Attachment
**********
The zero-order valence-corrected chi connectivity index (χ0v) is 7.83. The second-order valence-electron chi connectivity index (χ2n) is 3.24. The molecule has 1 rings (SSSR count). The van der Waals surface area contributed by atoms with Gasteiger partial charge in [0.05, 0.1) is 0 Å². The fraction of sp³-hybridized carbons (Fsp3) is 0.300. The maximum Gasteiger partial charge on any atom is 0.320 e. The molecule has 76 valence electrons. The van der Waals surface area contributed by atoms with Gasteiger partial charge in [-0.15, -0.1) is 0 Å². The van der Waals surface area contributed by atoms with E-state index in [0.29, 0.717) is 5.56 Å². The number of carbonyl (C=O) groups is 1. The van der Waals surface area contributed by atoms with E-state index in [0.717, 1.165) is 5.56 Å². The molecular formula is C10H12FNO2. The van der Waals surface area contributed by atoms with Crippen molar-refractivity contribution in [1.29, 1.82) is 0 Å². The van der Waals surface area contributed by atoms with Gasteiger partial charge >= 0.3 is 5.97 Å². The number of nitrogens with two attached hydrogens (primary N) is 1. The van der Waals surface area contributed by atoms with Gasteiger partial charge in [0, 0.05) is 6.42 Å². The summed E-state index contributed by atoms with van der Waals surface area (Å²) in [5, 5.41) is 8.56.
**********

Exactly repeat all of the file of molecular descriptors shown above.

The zero-order valence-corrected chi connectivity index (χ0v) is 7.83. The second-order valence-electron chi connectivity index (χ2n) is 3.24. The molecule has 1 rings (SSSR count). The van der Waals surface area contributed by atoms with Gasteiger partial charge in [0.05, 0.1) is 0 Å². The fraction of sp³-hybridized carbons (Fsp3) is 0.300. The maximum Gasteiger partial charge on any atom is 0.320 e. The molecule has 76 valence electrons. The van der Waals surface area contributed by atoms with Gasteiger partial charge in [-0.15, -0.1) is 0 Å². The van der Waals surface area contributed by atoms with E-state index in [0.29, 0.717) is 5.56 Å². The number of carbonyl (C=O) groups is 1. The van der Waals surface area contributed by atoms with E-state index in [0.717, 1.165) is 5.56 Å². The molecular formula is C10H12FNO2. The van der Waals surface area contributed by atoms with Crippen molar-refractivity contribution in [1.29, 1.82) is 0 Å². The van der Waals surface area contributed by atoms with Gasteiger partial charge >= 0.3 is 5.97 Å². The number of nitrogens with two attached hydrogens (primary N) is 1. The van der Waals surface area contributed by atoms with Gasteiger partial charge in [0, 0.05) is 6.42 Å². The summed E-state index contributed by atoms with van der Waals surface area (Å²) in [5, 5.41) is 8.56.